Concurrent Conditions in Chronic Constipation
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constipation increased the odds of fecal incontinence by 30–40% Download full-text
(2–year cross-sectional survey).  However, both of these studies
were done in selected populations, with resulting strong possibility
of selection bias. A population–based study using the Rome ll
criteria for diagnosis and involving an age–stratified random
sample of 507 women in Olmstead county concluded that
constipation did not increase the odds of fecal incontinence (OR
1.1 [95% CI 0.8–1.5]).  The result from our population–based
study concurs with that of this last study (OR 1.16 [95% CI 0.99–
1.35]). It also follows from our results that, since constipation is
associated with increased odds of fecal impaction but not fecal
incontinence, constipation is not a confounder of the association
between fecal impaction and incontinence. We found increased
odds (63% higher) of rectal prolapse in patients with chronic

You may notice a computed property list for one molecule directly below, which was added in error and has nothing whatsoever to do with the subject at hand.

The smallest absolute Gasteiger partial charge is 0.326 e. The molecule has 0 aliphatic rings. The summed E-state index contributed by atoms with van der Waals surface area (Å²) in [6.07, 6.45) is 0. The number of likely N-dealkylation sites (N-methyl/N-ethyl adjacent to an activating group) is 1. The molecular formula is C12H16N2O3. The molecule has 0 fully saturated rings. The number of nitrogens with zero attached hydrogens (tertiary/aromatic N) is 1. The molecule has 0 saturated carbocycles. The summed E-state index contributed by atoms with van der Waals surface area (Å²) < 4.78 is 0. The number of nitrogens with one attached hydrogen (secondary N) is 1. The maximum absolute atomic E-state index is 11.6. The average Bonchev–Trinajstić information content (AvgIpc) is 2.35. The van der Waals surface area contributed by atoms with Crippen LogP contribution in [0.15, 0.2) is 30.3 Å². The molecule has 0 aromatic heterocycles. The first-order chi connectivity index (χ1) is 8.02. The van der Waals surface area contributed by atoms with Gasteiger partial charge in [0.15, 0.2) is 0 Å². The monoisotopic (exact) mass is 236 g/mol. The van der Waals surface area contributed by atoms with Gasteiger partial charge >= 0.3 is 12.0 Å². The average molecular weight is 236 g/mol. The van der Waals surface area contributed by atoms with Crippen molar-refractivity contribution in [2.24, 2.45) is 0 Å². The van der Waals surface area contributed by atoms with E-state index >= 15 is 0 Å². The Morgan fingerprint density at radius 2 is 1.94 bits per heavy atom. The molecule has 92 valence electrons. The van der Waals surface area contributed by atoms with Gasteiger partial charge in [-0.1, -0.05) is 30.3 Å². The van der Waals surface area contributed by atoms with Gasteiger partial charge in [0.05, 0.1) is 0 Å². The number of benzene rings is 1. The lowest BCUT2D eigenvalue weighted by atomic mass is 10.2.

constipation, consistent with prior studies  and likely resulting
from long–term straining..  Volvulus, similarly, was signifi-
cantly associated with constipation in our study (36% higher odds),
although not to the extent reported by Mitra (OR 10.3). 
Constipation has been linked with colon cancer in previous
studies. A case–control study of 424 incident cases from Seattle
found that constipation present for 10 years before the index date
(2 years before diagnosis of colon cancer) resulted in an adjusted
relative risk of 2.0 (95% CI 1.2–3.6) for colon cancer; the risk
associated with the use of commercial laxatives was nullified after
adjustment for constipation.  In a population–based case–
control study of 643 cases from North Carolina, the adjusted odds
ratio of colon cancer and constipation was 2.36 (95% CI 1.41–
3.93).  The Miyagi cohort study of 41,670 individuals from
Japan noted the multivariate relative risk of colon cancer in those
with constipation to be 1.35 (95% CI 0.99–1.84).  These
studies support our finding that the odds of colon cancer in
constipated patients were higher than those without (OR 1.16
[95% CI 1.05–1.30]).
There are several strengths of our study. It involves a very large
sample size, is population–based and, importantly, controls for
detection bias (described in Methods section). In addition, usage of